Enhanced passive screening and diagnosis for gambiense human African trypanosomiasis in north-western Uganda – Moving towards elimination

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Abstract

© 2017 Wamboga et al. This is an open access article distributed under the terms of the Creative Commons Attribution License, which permits unrestricted use, distribution, and reproduction in any medium, provided the original author and source are credited. Introduction: The incidence of gambiense human African trypanosomiasis (gHAT) in Uganda has been declining, from 198 cases in 2008, to only 20 in 2012. Interruption of transmission of the disease by early diagnosis and treatment is core to the control and eventual elimination of gHAT. Until recently, the format of available screening tests had restricted screening and diagnosis to central health facilities (passive screening). We describe a novel strategy that is contributing to elimination of gHAT in Uganda through expansion of passive screening to the entire population at risk. Methodology / Principal findings: In this strategy, patients who are clinically suspected of having gHAT at primary health facilities are screened using a rapid diagnostic test (RDT), followed by parasitological confirmation at strategically located microscopy centres. For patients who are positive with the RDT and negative by microscopy, blood samples undergo further testing using loop-mediated isothermal amplification (LAMP), a molecular test that detects parasite DNA. LAMP positive patients are considered strong suspects, and are re-evaluated by microscopy. Location and upgrading of facilities to perform microscopy and LAMP was informed by results of georeferencing and characterization of all public healthcare facilities in the 7 gHAT endemic districts in Uganda. Three facilities were upgraded to perform RDTs, microscopy and LAMP, 9 to perform RDTs and microscopy, and 200 to screen patients with RDTs. This reduced the distance that a sick person must travel to be screened for gHAT to a median distance of 2.5km compared to 23km previously. In this strategy, 9 gHAT cases were diagnosed in 2014, and 4 in 2015. Conclusions: This enhanced passive screening strategy for gHAT has enabled full coverage of the population at risk, and is being replicated in other gHAT endemic countries. The improvement in case detection is making elimination of the disease in Uganda an imminent possibility.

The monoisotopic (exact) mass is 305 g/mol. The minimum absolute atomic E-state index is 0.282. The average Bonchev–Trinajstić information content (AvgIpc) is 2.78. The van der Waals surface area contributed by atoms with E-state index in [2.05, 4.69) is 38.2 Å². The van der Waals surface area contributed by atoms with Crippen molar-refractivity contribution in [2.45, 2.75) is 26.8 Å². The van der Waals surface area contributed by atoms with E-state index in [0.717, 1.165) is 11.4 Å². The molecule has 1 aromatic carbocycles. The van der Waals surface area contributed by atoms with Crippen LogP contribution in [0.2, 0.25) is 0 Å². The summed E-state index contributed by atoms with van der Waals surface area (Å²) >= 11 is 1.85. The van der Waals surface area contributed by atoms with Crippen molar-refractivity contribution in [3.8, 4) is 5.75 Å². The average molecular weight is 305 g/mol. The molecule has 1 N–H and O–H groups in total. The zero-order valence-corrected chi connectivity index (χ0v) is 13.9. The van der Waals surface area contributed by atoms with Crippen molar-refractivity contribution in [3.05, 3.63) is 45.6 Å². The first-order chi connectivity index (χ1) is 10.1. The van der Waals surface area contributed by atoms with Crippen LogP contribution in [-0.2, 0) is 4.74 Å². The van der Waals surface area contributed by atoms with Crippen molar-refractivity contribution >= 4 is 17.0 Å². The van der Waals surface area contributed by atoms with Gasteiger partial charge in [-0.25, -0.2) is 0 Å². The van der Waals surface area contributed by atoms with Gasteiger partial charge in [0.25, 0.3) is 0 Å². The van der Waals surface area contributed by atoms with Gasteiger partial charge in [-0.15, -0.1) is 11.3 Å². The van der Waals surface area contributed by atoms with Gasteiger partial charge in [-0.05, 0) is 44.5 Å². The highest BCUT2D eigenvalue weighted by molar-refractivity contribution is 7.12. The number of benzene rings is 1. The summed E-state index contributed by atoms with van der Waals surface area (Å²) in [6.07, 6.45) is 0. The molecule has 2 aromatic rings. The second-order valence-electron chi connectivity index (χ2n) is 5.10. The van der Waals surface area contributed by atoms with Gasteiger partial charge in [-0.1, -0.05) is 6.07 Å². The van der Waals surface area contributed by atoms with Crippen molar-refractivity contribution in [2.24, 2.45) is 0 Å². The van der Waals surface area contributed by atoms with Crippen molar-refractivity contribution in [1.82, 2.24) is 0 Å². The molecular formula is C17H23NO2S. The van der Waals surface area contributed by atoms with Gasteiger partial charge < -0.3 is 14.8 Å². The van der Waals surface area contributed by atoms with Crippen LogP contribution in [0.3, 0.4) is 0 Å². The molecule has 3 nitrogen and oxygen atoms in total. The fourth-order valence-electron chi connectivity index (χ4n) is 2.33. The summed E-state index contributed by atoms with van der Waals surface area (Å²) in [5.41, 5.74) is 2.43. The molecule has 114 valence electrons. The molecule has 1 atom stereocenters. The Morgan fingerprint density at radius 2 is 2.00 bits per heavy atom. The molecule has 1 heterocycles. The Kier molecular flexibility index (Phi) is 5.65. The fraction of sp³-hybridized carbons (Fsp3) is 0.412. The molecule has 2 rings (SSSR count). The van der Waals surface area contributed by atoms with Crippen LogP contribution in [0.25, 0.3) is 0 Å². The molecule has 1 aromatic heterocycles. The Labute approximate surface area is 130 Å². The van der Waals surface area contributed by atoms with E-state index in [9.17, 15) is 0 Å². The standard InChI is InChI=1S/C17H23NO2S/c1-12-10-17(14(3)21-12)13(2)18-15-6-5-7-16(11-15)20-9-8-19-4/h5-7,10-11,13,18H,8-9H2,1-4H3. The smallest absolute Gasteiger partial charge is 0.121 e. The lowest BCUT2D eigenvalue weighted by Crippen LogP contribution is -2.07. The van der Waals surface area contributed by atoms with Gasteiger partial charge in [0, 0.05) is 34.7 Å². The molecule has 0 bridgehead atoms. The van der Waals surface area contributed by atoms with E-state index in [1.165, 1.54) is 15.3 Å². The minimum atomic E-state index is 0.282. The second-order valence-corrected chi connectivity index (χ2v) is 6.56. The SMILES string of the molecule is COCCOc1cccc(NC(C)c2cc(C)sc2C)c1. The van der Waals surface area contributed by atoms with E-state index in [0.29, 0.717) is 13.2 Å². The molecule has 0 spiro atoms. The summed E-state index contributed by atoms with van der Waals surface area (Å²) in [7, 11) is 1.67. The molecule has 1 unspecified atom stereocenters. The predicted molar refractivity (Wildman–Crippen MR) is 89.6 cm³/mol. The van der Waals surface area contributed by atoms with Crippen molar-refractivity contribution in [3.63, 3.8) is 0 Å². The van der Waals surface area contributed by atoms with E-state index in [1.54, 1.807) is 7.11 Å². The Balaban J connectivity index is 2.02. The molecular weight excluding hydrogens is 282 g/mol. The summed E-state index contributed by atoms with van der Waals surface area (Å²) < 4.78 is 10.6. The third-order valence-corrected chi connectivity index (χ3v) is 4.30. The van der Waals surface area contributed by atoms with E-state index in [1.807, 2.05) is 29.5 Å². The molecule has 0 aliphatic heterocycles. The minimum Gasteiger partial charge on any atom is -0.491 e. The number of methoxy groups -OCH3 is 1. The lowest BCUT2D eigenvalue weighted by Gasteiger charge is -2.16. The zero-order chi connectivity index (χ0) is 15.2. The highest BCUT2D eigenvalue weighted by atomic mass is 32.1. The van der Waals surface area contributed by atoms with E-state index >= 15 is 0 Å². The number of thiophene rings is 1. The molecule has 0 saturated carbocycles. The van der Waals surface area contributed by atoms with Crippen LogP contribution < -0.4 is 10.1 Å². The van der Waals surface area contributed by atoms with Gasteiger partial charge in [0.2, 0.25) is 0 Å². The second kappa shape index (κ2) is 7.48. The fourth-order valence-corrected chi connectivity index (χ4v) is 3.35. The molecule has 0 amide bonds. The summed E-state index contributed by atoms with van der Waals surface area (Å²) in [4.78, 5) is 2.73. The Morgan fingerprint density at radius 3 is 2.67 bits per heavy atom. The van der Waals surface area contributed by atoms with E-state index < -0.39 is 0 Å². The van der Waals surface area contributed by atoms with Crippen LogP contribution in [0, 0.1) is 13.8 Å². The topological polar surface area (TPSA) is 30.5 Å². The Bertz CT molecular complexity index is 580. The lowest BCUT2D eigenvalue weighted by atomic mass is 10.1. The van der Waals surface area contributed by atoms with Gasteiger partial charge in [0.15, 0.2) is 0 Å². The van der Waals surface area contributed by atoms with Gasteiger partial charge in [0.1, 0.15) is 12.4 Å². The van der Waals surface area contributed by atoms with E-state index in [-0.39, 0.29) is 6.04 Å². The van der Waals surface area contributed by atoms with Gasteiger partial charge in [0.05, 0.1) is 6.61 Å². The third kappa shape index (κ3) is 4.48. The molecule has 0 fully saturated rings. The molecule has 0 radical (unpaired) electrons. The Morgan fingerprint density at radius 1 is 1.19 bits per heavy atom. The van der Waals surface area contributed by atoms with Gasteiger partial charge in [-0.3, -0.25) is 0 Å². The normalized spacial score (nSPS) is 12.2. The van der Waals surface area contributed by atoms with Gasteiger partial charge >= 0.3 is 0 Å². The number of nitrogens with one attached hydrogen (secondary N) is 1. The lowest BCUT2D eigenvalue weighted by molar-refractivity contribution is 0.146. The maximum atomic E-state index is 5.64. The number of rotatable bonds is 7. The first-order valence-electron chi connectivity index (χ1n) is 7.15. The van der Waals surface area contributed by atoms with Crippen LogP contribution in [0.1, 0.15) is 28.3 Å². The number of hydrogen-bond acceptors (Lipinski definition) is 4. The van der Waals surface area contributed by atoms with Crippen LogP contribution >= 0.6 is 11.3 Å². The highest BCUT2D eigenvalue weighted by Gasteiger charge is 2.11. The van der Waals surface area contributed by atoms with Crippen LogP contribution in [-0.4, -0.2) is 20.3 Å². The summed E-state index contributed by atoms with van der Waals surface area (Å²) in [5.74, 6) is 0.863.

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Wamboga, C., Matovu, E., Bessell, P. R., Picado, A., Biéler, S., & Ndung’u, J. M. (2017). Enhanced passive screening and diagnosis for gambiense human African trypanosomiasis in north-western Uganda – Moving towards elimination. PLoS ONE, 12(10). https://doi.org/10.1371/journal.pone.0186429

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